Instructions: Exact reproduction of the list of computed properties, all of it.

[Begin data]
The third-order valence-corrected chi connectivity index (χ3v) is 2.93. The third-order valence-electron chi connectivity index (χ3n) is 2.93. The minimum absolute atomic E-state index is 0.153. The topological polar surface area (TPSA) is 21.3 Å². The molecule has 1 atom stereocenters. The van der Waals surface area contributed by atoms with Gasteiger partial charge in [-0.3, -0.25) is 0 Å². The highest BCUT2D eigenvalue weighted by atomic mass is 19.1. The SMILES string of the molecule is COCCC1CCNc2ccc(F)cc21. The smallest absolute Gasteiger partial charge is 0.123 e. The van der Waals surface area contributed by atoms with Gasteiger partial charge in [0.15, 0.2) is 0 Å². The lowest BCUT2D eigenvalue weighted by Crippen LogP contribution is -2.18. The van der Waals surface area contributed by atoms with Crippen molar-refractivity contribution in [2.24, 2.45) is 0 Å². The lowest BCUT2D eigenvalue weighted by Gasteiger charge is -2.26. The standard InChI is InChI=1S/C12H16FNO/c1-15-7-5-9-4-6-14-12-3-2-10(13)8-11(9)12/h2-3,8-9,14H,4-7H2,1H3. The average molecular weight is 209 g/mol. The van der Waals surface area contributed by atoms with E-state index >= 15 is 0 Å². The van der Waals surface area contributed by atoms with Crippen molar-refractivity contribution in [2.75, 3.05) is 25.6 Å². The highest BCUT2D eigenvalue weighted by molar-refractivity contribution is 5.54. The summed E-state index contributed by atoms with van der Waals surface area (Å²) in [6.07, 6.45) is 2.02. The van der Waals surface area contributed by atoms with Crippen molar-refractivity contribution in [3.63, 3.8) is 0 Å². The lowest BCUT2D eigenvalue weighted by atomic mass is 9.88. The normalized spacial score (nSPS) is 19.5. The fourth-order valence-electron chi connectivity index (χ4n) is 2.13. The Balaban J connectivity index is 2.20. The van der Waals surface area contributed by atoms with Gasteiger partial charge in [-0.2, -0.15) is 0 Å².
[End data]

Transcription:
The third-order valence-corrected chi connectivity index (χ3v) is 2.93. The third-order valence-electron chi connectivity index (χ3n) is 2.93. The minimum absolute atomic E-state index is 0.153. The topological polar surface area (TPSA) is 21.3 Å². The molecule has 1 atom stereocenters. The van der Waals surface area contributed by atoms with Gasteiger partial charge in [-0.3, -0.25) is 0 Å². The highest BCUT2D eigenvalue weighted by atomic mass is 19.1. The SMILES string of the molecule is COCCC1CCNc2ccc(F)cc21. The smallest absolute Gasteiger partial charge is 0.123 e. The van der Waals surface area contributed by atoms with Gasteiger partial charge in [0.15, 0.2) is 0 Å². The lowest BCUT2D eigenvalue weighted by Crippen LogP contribution is -2.18. The van der Waals surface area contributed by atoms with Crippen molar-refractivity contribution in [2.24, 2.45) is 0 Å². The lowest BCUT2D eigenvalue weighted by Gasteiger charge is -2.26. The standard InChI is InChI=1S/C12H16FNO/c1-15-7-5-9-4-6-14-12-3-2-10(13)8-11(9)12/h2-3,8-9,14H,4-7H2,1H3. The average molecular weight is 209 g/mol. The van der Waals surface area contributed by atoms with E-state index >= 15 is 0 Å². The van der Waals surface area contributed by atoms with Crippen molar-refractivity contribution in [2.75, 3.05) is 25.6 Å². The highest BCUT2D eigenvalue weighted by molar-refractivity contribution is 5.54. The summed E-state index contributed by atoms with van der Waals surface area (Å²) in [6.07, 6.45) is 2.02. The van der Waals surface area contributed by atoms with Crippen molar-refractivity contribution in [3.63, 3.8) is 0 Å². The lowest BCUT2D eigenvalue weighted by atomic mass is 9.88. The normalized spacial score (nSPS) is 19.5. The fourth-order valence-electron chi connectivity index (χ4n) is 2.13. The Balaban J connectivity index is 2.20. The van der Waals surface area contributed by atoms with Gasteiger partial charge in [-0.2, -0.15) is 0 Å².